• Bowlby 44 thieves study: It was found that of the 44 thieves, 14 were affectionless psychopathy, of this 14, 12 had been maternally deprived.
      • Romanian orphan studies
        • Rutter: Half of the orphans showed mental retardation, and the longer it takes to get adopted, the lower the IQ of the child. Children adopted after 6 months of age showed disinhibited attachment.
          • Eval: Good practical applications, but the children weren't randomly assigned to conditions and issues with generalisability.
        • Disinhibited attachment is a typical effect of spending time in an institution, showing no stranger anxiety.
      • Influence of early attachments on later relationships
        • Internal working model
          • Having a good/bad experience of attachment will lead the child to have good/bad expectations for future relationships. Secure infants form better friendships and are less likely to bully.
    • Memory
      • Multi-store model
        • Sensory register
          • Consists of multiple stores for each of the senses e.g iconic for visual info
        • Short term memory
          • Temporary and limited capacity store. Mainly acoustic coding. Transfer to LTM by rehearsal.
        • Long term memory
          • Potentially permanent memory store for info rehearsed for a prolonged time. Unlimited capacity and duration, semantic coding.
        • Eval: More than one type of rehearsal. More than one type of STM, oversimplifies LTM.
      • Types of long-term memory
        • Episodic
          • Events from your life
        • Semantic
          • Knowledge of the world and facts
        • Procedural
          • Actions and skills
        • Eval: Clinical and neuroimaging evidence to support. Real life applications.
      • Working memory model
        • Central executive
          • Co-ordinates the operation of the 3 slave systems and allocation of resources
        • Episodic buffer (2nd slave)
          • Links working memory to LTM and wider cognitive processes
        • Visuo-spatial sketchpad (1st slave)
          • Manipulates visual images
          • Inner scribe
            • Records the arrangement of objects in the visual field.
          • Visual cache
            • Stores visual data.
        • LTM
        • Phonological Loop (3rd slave)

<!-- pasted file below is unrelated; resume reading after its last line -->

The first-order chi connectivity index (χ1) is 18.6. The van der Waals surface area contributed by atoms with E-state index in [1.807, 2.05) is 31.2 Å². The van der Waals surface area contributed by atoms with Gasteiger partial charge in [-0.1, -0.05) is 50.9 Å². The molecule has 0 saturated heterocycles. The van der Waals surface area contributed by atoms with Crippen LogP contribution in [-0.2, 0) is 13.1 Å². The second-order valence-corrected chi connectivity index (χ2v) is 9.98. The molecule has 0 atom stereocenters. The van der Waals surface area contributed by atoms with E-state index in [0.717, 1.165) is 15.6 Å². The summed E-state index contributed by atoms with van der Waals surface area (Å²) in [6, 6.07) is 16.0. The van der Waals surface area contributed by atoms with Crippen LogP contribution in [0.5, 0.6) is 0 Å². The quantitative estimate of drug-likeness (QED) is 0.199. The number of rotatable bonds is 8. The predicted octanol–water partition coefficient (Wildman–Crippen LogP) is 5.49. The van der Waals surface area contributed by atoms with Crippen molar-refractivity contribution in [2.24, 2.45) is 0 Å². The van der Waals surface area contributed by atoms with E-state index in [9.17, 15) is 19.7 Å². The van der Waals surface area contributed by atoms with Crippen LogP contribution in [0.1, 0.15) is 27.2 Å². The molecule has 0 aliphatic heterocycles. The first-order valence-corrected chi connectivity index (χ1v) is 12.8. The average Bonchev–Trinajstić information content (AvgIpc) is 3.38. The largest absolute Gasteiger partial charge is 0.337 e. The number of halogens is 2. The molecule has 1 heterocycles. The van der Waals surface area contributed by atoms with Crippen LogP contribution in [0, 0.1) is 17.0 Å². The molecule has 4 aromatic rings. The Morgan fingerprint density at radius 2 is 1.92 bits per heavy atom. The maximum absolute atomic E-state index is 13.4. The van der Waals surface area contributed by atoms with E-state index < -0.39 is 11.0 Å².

• Articulatory control system
            • Allows maintenance rehearsal
          • Phonological store
            • Takes in words we hear
          • Takes in sound based information
        • Eval: Clinical evidence, dual task performance support it, however lack of clarity over central executive.
      • Explanations of forgetting
        • Interference theory
          • Proactive: When an old memory blocks a new one from being recalled.
          • Retroactive: When a new memory blocks and older one from being recalled.
          • Eval: Evidence from lab studies, but artificial materials.
        • Retrieval failure theory
          • Encoding specificity principle
            • Cues most effective if present at coding and at retrieval
          • Context-dependent forgetting
            • Recall is better when external contexts when encoding and retrieving are matched
          • State dependent forgetting
            • Recall is better when internal states when encoding and retrieving are matched
          • Eval: Supporting evidence, but questioning context effects.
      • Cognitive interview
        • Report everything, reinstate the context, reverse the order, change perspective.
        • Eval: Some elements of the full CI are useful, but is time consuming and produces increase in inaccurate information.
      • Factors affecting EWT
        • Misleading information
          • Leading questions: Loftus and Palmer found that changing one word in a sentence changed the mean speed at which pps gave for a car moving in a video.
            • Response-bias: Wording of question influences how pp decides to answer.
            • Substitution: Wording of question directly changes the pps memory of clip.
            • Eval: Artificial tasks, but does have real life applications
          • Post-event discussion: Witnesses to a crime discussing their testimonies with each other can make them combine their memories with other's information. Memory conformity.
        • Anxiety
          • Negative effect
            • Less people could identify the man who held a knife. Tunnel theory.
            • Eval: Lacks control of variables, may test surprise rather than anxiety.
          • Positive effect
            • Gun store shooting, witnesses were very accurate in their accounts, with little change in accuracy after 5 months
      • Coding, capacity and duration of memory
        • Research on coding
          • Baddeley found that it's acoustic in STM and semantic in LTM
          • Eval: Artificial stimuli
        • Research on capacity
          • Jacobs digit span: 9.3 digits, 7.3 letters.
          • Miller: 7+-2.
          • Eval: Lacks validity.
        • Research on duration
          • STM: Petersons: Up to 18 secs without rehearsal
          • LTM: Bahrick found  recog of faces dropped to 70% after 48 years
          • Eval: Meaningless stimuli in Peterson. High external validity in Bahrick.
    • Approaches
      • Behaviourist
        • Only interested in studying observable behaviour. Uses lab studies.